The Plan - Four Steps To a Website Brand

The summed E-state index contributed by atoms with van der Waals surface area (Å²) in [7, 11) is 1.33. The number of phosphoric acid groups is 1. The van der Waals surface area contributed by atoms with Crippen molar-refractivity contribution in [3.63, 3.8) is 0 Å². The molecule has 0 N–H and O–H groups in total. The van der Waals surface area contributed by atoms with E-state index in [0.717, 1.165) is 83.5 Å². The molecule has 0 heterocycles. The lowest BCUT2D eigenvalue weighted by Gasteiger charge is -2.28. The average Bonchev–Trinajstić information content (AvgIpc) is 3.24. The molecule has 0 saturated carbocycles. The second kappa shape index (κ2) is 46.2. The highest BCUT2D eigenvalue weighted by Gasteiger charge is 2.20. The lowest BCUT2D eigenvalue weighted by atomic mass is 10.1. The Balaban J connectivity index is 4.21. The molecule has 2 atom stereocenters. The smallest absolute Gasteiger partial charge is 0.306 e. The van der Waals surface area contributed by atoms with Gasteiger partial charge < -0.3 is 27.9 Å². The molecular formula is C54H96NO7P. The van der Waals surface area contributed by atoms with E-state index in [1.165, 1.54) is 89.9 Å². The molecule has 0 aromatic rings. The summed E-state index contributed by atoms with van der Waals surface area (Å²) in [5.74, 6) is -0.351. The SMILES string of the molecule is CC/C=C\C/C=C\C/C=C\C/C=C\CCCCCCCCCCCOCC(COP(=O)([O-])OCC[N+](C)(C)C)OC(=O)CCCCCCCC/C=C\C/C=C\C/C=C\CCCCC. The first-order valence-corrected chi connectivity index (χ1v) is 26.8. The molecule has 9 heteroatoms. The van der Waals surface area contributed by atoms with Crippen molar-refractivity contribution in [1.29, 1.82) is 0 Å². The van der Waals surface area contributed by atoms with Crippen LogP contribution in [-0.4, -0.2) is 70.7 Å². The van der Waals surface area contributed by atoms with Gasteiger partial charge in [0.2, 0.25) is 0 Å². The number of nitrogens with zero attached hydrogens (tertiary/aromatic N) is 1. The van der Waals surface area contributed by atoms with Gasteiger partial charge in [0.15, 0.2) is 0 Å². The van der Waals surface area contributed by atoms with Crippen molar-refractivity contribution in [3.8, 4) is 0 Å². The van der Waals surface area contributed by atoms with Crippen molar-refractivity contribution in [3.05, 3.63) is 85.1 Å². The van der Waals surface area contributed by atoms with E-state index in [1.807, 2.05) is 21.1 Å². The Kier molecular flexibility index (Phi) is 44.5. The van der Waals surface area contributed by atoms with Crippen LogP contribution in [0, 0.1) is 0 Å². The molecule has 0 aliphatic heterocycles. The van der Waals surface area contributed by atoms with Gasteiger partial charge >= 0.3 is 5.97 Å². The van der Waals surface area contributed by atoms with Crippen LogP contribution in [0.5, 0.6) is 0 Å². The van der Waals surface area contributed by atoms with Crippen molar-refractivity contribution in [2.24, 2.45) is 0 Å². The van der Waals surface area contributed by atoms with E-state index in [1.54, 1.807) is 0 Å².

Do you have a plan? Most companies spend a considerable amount of time, energy, and money planning what to do and how to do it. Let's say you need a website, so you develop a plan, present it to a bunch of website designers, and get quotes or proposals. You're not going to get caught with your pants down like the last time by some nerdy geek, you know the skinny kid with the scraggly beard, whose techno-babble gave you a headache, or the bizarre young lady dressed in gothic chic with the black lipstick and tattoo to match - yikes, no thanks, not this time, this time you got a plan. Human Motivational Optimization You read all the blogs on website design, you know all the ins-and-outs of search engine optimization, and Google Adwords. No one is going to pull a fast one on you. You know your business, your market, and your needs. Or do you? How much do you really know about how real people interact with your website? How much do you really know about what we call Human Motivational Optimization? All the stats, logs, and number crunching analysis that forms the basis of many website development plans does not truly give you the visceral understanding of how to connect to an audience, and isn't that what you want your website to do? So maybe your plan is the wrong plan; it's like planning a trip to Home Depot to buy a cabbage; it just doesn't make sense. So how about a plan that does make sense, something simple, understandable, easy to implement, that is if you hire the right people to do it. But before we tell you the four steps to creating your very own Website Branding Plan, let's talk about Don LaFontaine. Every Company Needs A Movie Trailer Chances are you don't know who the late Don LaFontaine was, but you've heard his voice many, many times. Don was the most famous and influential voice behind thousands of movie and television trailers. He had a distinctive deep, gravely voice, and a writing style that reinvented the entire movie trailer format. But why should you care? Simple. Movie trailers are the ultimate elevator pitch, a short memorable performance that compels you to action, kind of like what a mission statement is suppose to do, but I'm getting ahead of myself. Let's start at the beginning, or rather, the end. Branding Starts With Thinking Backwards Most people like to start a project at the beginning and work their way through until they reach the end. Makes sense, or does it? If you don't start with where you want to end-up, it's unlikely you'll ever get where you want to go. Remember our cabbage? Planning a shopping to trip to Home Depot because they got cool stuff, doesn't help if what you want is a cabbage. Branding is no different. If you don't start with how you want your audience to think about you, they will probably never think about you at all. So now that we got that straight let's start our plan where it makes sense, the end. The 4 Step Web-Branding Plan 1 The Slogan Your slogan, you know the thing that sits underneath your logo, that simple little phrase somebody in your office came up with that makes you sound important, stuff like "the cool air conditioning company." Most small and medium size companies don't think too hard about this little marketing gem, and as a result they either have something really cheesy, or some meaningless platitude that has no memorable meaning at all, like "the best people for the best job." Just because you're small and don't have millions of dollars to spend on television ads promoting your pithy little motto, doesn't mean you shouldn't have one. That catchphrase is who you are, and how you want people to remember you, short, memorable, and to the point. I remember my sons arguing over some complicated bit of business when one of them in frustration finally said, "Enough already. Give it to me in one word or less!" a demand to articulate what was important without all the peripheral issues; a lesson all businesses should pay attention to. 2 The Story Line (Logline) To my mind, mission statements are a totally dysfunctional marketing element, misused and abused by a bean-counter attitude, born out of trying to squeeze every last drop of information into a statement that won't offend anybody. A wise man once said, "If what you're saying doesn't offend somebody, maybe you're not saying anything" and most mission statements that are full of meaningless platitudes and toned-down amendments, fall into the category of not saying anything, at least, anything worth hearing. Okay so let's forget about mission statements, after all this isn't the military, and we're not planning the next Desert Storm. Instead let's think loglines, or what you can think of as your brand story line. You know those short statements you find in TV Guide, or your weekend television insert, prompting you to watch the next episode of 'House,' or 'Desperate Bimbos.' They are a short form text version of a trailer, intended to get you to watch the movie or television show. For our purposes, we want people to go to our website, and stay-tuned long enough to get our core marketing message, and not walk out half way through the presentation. So, how do we do that? The Six Elements of Effective Web Trailers In order for us to come up with a compelling statement that prompts people to view our website presentation, we need to refer back to our old pal Don LaFontaine. What if Don LaFontaine wrote our website trailer. How would he do it? Don had a very distinctive style that you've heard a thousand times for a thousand different movies, but they all followed a similar format. Each trailer needs to cover six distinct elements, who, what, where, how, why, and when. All the things businesses should be presenting in their elevator pitch, but with one extra ingredient, personality. Here's the format used in many movie trailers: "In a place (where), one man (who) brings stability to chaos (what), in an epic tale that will both amaze and inspire (why)! Coming soon (when) to a theatre near you." Sound familiar? Let's take our air conditioning example, you remember, "the cool air conditioning company." Let's say our fictitious company is called Kool Air Conditioning, their website trailer might sound something like this: "In a town where summer heat melts the cool of the coolest homeowners, one air conditioning company comes to the rescue. When the mercury rises to eye-popping, mind numbing numbers, the men from Kool spring into action, bringing relief to the sweltering masses. The Kool Guys will amaze you with their prompt service and installation know-how. The heat is on. It's coming sooner than you think; it's coming this summer to your town, your neighborhood; your house. Kool, the cool air conditioning company." Over-the-top? Maybe, but we've covered all the bases, we know who (Kool), what (air conditioning), when (this summer), where (your house), why (the heat) and how (prompt service and installation know-how). Now that's a mission statement; one with a little style, panache, and personality; one that will get you remembered and prompt your audience to action. 3 The Personality Movies like businesses all fall into certain genres or categories. There's the action movie format that's suitable for sports related businesses, the chick flick style that's ideal for cosmetic or fashion industry businesses, and the family comedy format suitable for entertainment and recreation based companies, and of course the kids movie version perfect for any business selling things for children. The point is that every company and website has to have a personality. Many hardnosed business executives scoff at the idea of spending money on such seemingly trivial marketing concepts as company personality, but ignoring your website persona, is a big mistake. You can either invest a little in developing, creating, managing, and promoting this personality or you can let the marketplace decide for itself, or worse, find you completely redundant and irrelevant. 4 The Delivery You may be asking yourself, this sounds good on paper, but can it really be done, and can it be done for my business, on my website? The answer is damn straight it can. Like most things in life, and in business, it's not grasping the concept tha's so hard, it's implementing it. With a little investment and a willingness to take some chances, you can be the market leader. But if you thought you could simply take your newly created movie trailer style website elevator pitch and slap it onto your website in text form, you would be mistaken. How you deliver the message is as important, and in many cases more important, than what you say. Whether you sell lipstick, licorice, or lingerie, you probably have lots of competition, so how you deliver your message is what's going to make the difference. You want your website presentation to motivate people to email or phone. You want to deliver a compelling performance that is more than a sales pitch, a presentation that uses voice, visuals, words, and music to create a website personality, a lasting impression; one that is going to allow you to stand out from the crowd and give you a competitive advantage. Nothing will convince better than seeing an actual example, and guess what, we just happen to be able to provide you with one: check out and see what an effective website presentation sounds like. If nothing else, you may get a chuckle or two. About The Author Jerry Bader is Senior Partner at MRPwebmedia, a website design firm that specializes in Web-audio and Web-video. Visit, and Contact at or telephone (905) 764-1246. No responsibility can be taken for the content of external Internet sites.